Commentary: Ripples from Key West


Matt Trulio

Here’s a recent email from my best friend in the high-performance powerboat world, a guy who has a ton of experience driving really fast boats:

“Maybe I am getting old, but the loss of three racers this weekend really dampened the sport for me.  I guess the ‘speed and danger’ really came into perspective when you watch how quickly it all changes in a blink and how ‘there is no tomorrow.’

“Not ready to take up sailing but have to admit that the High Speed Rush is sort of dampened.”

I couldn’t agree with him more, and I have a feeling he’s not the only hardcore go-fast boat guy feeling this way at this moment. So maybe this moment is worth holding onto for a while.

Even in a sport where death is a potential outcome and the people involved presumably know and accept that risk, the recent loss of offshore racers Bob Morgan, J.T. Tillman and Joey Gratton during the Super Boat International Offshore World Championships was completely unacceptable. Only luck prevented two more racers from suffering the same fate on Sunday, which to me at least, indicates the problem of safety in offshore racing is systemic.

I don’t want to get into that topic. Rich Luhrs already provided an informed big-picture perspective on that subject in “Commentary: The Price of What,” which appeared on this site a week ago. I have nothing to add.

But if three racers perished with “protective” canopies over their heads, what chance do people have in open-cockpit high-performance pleasure boats running similar or greater speeds in the same kind of catastrophic event?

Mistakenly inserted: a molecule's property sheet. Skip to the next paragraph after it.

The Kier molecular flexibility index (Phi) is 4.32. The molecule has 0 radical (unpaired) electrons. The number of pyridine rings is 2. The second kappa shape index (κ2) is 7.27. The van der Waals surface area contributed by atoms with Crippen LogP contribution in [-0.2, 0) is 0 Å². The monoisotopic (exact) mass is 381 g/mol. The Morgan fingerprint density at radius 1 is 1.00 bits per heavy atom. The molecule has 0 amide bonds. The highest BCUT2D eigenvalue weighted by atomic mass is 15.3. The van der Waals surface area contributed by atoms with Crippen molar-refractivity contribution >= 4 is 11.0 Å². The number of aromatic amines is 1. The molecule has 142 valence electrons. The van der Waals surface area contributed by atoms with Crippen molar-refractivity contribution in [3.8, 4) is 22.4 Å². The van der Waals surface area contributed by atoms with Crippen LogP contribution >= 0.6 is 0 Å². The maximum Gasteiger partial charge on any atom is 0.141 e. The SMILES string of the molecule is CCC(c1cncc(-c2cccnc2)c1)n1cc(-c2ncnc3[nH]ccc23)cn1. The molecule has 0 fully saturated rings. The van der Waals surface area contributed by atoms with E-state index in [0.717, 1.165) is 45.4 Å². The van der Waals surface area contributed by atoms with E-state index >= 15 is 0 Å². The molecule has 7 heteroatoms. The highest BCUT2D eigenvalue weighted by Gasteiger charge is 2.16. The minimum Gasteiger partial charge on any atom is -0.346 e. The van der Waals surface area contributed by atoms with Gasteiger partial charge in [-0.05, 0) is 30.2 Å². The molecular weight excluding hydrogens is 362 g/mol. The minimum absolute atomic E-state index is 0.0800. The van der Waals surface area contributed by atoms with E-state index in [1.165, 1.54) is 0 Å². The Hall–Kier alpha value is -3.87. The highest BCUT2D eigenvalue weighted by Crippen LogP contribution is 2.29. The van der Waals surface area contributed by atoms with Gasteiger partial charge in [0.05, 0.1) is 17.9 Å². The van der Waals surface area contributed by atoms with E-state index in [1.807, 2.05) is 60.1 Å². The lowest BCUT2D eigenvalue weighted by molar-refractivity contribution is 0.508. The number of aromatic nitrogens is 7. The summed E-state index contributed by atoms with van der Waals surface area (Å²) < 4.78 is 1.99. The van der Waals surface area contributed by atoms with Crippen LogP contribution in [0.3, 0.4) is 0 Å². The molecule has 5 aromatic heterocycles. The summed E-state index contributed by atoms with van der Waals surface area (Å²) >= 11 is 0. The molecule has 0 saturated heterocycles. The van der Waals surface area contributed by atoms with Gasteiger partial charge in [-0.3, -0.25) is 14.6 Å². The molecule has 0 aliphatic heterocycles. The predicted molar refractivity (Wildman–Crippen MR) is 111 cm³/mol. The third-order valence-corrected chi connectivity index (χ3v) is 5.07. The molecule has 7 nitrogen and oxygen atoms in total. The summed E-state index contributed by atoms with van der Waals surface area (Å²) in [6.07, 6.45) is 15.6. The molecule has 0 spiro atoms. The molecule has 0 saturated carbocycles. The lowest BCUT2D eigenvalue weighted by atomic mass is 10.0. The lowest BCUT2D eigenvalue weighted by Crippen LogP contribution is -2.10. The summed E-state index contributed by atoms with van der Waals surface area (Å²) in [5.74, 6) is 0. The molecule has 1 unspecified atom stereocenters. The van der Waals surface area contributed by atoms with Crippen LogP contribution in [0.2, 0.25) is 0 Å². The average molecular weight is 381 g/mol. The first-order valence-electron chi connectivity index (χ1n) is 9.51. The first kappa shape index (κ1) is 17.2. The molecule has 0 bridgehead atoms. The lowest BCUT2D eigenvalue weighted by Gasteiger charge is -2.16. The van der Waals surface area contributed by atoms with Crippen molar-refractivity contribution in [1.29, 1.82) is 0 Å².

None. And we all know it. And if we don’t know it we’re stupid. Or ignorant. Or both.

Strong words? You bet. Appropriately so.

So while I, too, have enjoyed high-speed thrills and chills such as the rivalry between Bill Pyburn and Gino Gargiulo, I am so over it. I hope they are, too, because while neither is a close friend both are intriguing characters that make the go-fast boat world a whole lot more fun. And that’s when they’re on the docks.

Earlier this year, I rode in a boat at 170 mph for the first and last time. I didn’t feel lucky for the experience when I got out of the boat. I felt lucky to be alive.

Have I lost my nerve? No, I’ve come to my senses. I love my job, but no one pays me anything close to enough to take that much risk. I survived six years of sport skydiving, something like 1,200 jumps with three reserve parachute rides—nothing fun about those—and 12 total hours of freefall, by managing risk. Eventually, I felt the risk was unmanageable because the odds were going in the wrong direction. So I walked away.

Just as I am now walking away, so to speak, from extreme speeds in powerboats. As I told Scott Shogren, no stranger to speed on the water, as we rode down to Key West in a 39-foot center console at 60 mph, if I never break 100 mph again in a boat I’ll be just fine. I won’t miss it.

Don’t worry, I still report on it. That won’t change—it’s a major part of my job. isn’t going anywhere. But as far as putting myself in harm’s way goes, I’m done.

I am not asking anyone else to be done. But I am asking, maybe even begging, my friends who routinely take it to the edge to think about it hard and maybe, just maybe, back away from the edge more often than not.

Because you know what? Even if you die “doing something you love”—and a more inane cliché does not exist—you still die, and chances are you leave behind a lot of people who love you and need you.

And no number on a speedometer is worth that.